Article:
pressure treated vs environmental protection posts for pergola

when building an outdoor structure, should i use pressure

when building an outdoor structure, should i use pressure-treated lumber or something like cedar? ask question i'm not near an expert, but i just want to mention that there are many 'retention levels' of pressure treated lumber. for a post partially buried in the ground,

cedar vs. pressure treated posts - structural engineering

re: cedar vs. pressure treated posts boffintech civil/environmental 11 sep 07 18:34 the trouble with concrete footings for decks is that you have dig the hole, dispose of the spoils from the hole, buy the quikrete, haul the quikrete, mix and pour the quickrete, buy and place a post anchorage device, etc.

wooden pergolas pressure treated pine pergolas by

freestanding pine pergola. simple pressure treated pine pergolas are wonderful because the low cost of materials brings the price of the pergola down significantly. moreover, pressure treated southern yellow pine is designed to withstand the elements and last for years to come.

pergola price cost of a pergola: pressure-treated wood

cost of a pressure-treated wood pergola. pressure-treated wood is designed to be more resistant to rot and the elements than untreated lumber. in addition, these wood pergolas can be painted or stained any color that complements your backyard aesthetic. these are the average costs of pergolas made with pressure-treated lumber:

environmental protection timber pergolas - woodlandpizzact.com

home environmental protection timber pergolas. environmental protection timber pergolas. wpc product. attached bench to post; pool deck drains replacement; durable timber for your pergola ash . iron ash is treated to australian h3 standards, protecting your new pergola against when sourcing the timber for your pergola is the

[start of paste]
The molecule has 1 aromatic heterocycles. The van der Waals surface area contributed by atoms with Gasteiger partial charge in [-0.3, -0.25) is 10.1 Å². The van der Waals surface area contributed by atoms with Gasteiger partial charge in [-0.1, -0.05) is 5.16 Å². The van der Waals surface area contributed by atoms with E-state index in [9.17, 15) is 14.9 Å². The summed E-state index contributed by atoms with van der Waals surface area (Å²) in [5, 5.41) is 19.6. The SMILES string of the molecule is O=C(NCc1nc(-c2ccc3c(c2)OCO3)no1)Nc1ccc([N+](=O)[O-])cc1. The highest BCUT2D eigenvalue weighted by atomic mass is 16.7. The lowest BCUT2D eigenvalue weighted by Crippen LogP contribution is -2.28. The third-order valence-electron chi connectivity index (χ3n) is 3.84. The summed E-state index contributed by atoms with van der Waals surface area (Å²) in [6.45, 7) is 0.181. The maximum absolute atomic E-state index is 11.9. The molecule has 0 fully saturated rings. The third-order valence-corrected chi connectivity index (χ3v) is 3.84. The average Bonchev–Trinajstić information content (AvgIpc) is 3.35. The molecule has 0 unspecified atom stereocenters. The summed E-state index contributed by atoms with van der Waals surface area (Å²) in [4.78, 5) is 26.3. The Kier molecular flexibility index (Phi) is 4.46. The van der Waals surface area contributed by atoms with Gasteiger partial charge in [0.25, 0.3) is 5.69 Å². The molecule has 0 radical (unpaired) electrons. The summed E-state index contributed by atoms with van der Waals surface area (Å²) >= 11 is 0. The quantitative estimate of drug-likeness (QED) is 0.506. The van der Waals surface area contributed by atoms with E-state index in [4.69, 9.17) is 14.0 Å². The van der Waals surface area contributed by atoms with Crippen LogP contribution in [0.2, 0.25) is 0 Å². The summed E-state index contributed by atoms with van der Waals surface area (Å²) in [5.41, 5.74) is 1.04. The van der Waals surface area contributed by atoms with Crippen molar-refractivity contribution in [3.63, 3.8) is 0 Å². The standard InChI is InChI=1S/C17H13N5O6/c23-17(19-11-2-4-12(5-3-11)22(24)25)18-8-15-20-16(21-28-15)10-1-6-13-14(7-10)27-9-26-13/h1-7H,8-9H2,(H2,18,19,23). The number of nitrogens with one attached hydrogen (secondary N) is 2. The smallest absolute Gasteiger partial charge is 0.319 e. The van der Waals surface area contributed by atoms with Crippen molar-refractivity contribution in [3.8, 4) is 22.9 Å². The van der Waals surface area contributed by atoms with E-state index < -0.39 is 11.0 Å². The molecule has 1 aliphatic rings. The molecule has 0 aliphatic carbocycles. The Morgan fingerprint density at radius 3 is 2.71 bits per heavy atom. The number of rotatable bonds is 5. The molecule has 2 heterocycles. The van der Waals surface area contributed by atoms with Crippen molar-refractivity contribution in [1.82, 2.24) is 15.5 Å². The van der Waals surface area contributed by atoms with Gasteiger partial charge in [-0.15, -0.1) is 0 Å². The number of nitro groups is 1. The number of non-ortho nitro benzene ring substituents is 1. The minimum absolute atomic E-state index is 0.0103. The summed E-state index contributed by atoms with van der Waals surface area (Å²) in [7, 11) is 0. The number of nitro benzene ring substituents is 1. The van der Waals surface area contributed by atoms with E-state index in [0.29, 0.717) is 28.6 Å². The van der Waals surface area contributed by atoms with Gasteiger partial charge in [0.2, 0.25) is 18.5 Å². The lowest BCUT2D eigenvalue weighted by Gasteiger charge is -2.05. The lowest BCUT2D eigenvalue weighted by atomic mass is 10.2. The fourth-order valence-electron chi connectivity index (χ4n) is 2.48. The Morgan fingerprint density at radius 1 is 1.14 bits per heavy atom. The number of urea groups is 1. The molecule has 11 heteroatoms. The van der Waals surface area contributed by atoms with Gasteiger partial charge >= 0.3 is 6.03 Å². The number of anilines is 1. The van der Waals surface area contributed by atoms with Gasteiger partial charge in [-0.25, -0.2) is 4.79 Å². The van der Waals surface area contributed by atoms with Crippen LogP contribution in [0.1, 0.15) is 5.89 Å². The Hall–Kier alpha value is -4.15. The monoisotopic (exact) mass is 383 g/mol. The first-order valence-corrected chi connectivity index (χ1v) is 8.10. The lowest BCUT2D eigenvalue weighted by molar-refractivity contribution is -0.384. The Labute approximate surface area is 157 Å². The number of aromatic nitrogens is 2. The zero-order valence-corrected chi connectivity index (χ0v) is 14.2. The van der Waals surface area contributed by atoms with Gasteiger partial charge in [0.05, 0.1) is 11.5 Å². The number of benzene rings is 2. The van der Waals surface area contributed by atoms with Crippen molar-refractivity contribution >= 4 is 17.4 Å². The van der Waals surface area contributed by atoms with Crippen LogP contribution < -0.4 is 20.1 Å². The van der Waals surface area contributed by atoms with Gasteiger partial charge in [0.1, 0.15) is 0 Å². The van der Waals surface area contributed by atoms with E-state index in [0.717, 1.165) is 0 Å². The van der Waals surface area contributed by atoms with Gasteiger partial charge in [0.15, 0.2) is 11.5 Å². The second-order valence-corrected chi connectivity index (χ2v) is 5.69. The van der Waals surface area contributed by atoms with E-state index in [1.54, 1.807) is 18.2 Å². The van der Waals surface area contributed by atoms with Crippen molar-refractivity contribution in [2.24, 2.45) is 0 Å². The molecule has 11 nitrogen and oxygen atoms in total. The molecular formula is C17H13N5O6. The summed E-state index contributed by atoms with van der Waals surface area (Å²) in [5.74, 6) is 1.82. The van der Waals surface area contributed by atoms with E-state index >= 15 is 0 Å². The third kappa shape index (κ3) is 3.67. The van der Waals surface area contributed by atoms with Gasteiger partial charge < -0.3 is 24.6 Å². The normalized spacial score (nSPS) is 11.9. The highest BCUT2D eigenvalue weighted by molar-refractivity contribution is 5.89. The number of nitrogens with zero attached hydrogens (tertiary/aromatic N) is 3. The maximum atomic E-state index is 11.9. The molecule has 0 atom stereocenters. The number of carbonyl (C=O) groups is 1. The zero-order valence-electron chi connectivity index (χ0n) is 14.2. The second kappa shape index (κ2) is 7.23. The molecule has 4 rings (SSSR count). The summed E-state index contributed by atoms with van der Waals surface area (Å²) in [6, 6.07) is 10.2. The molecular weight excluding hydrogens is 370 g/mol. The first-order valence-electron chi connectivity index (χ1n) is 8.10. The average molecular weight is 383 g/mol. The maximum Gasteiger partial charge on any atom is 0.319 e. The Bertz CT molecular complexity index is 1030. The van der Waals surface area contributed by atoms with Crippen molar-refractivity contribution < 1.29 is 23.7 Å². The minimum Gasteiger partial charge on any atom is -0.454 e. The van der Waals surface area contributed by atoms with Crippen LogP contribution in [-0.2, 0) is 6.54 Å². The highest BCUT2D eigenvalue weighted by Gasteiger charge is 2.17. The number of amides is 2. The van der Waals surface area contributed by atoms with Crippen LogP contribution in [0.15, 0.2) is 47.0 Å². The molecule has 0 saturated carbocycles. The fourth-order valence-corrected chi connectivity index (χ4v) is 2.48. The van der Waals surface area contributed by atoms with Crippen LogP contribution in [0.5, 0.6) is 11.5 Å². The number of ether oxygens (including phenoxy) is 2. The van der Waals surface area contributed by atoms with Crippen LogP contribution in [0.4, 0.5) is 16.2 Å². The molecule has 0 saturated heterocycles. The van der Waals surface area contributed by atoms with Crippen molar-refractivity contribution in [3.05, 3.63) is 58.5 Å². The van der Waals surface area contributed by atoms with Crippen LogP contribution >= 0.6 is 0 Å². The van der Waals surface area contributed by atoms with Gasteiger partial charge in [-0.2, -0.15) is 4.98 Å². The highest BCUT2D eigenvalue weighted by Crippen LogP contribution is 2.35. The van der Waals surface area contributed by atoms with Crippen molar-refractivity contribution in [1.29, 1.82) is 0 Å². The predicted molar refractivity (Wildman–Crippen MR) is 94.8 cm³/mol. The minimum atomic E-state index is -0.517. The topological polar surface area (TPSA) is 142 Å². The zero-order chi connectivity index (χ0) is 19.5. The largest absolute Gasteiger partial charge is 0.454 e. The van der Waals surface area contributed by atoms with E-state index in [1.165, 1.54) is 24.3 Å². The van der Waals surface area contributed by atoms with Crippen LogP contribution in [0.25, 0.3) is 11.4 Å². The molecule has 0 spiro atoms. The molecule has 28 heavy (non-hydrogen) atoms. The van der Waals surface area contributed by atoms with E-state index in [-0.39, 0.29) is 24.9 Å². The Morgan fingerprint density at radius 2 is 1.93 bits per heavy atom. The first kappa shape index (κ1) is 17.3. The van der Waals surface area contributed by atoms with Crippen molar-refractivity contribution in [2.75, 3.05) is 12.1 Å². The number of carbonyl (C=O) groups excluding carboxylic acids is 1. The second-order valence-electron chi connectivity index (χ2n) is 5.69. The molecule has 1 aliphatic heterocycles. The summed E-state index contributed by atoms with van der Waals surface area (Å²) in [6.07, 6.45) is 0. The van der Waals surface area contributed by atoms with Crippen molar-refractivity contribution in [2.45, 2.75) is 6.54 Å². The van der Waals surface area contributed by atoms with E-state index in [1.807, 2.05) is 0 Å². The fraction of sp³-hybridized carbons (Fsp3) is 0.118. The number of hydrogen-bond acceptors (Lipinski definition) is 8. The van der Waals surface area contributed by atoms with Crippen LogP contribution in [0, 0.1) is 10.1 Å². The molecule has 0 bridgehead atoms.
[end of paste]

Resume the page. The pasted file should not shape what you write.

classic pressure treated pine pergola kit - pergolakitsusa.com

decorate your landscape with our classic pergola kit. the perfect place for entertaining, relaxing, or simply daydreaming. with so many options to chose from, you can create the perfect outdoor setting.

how to use untreated lumber outside hunker

how to use untreated lumber outside by wade shaddy. save; pressure-treated wood is designed for outdoor applications. it protects wood against wind, sun, debris and moisture. treated wood lasts a lifetime when properly maintained. but treated wood is also associated with health issues. sealer or paint that contain uv protection. over-the

6 in. x 6 in. x 60 in. in-ground post decay protection

rated 5 out of 5 by diyguy from great option to protect posts installed in the ground i recently built a pole barn and was looking to add more rot and decay protection to the pressure treated posts that were set into the ground. compared to other options, the post protectors are more cost effective and simple to install.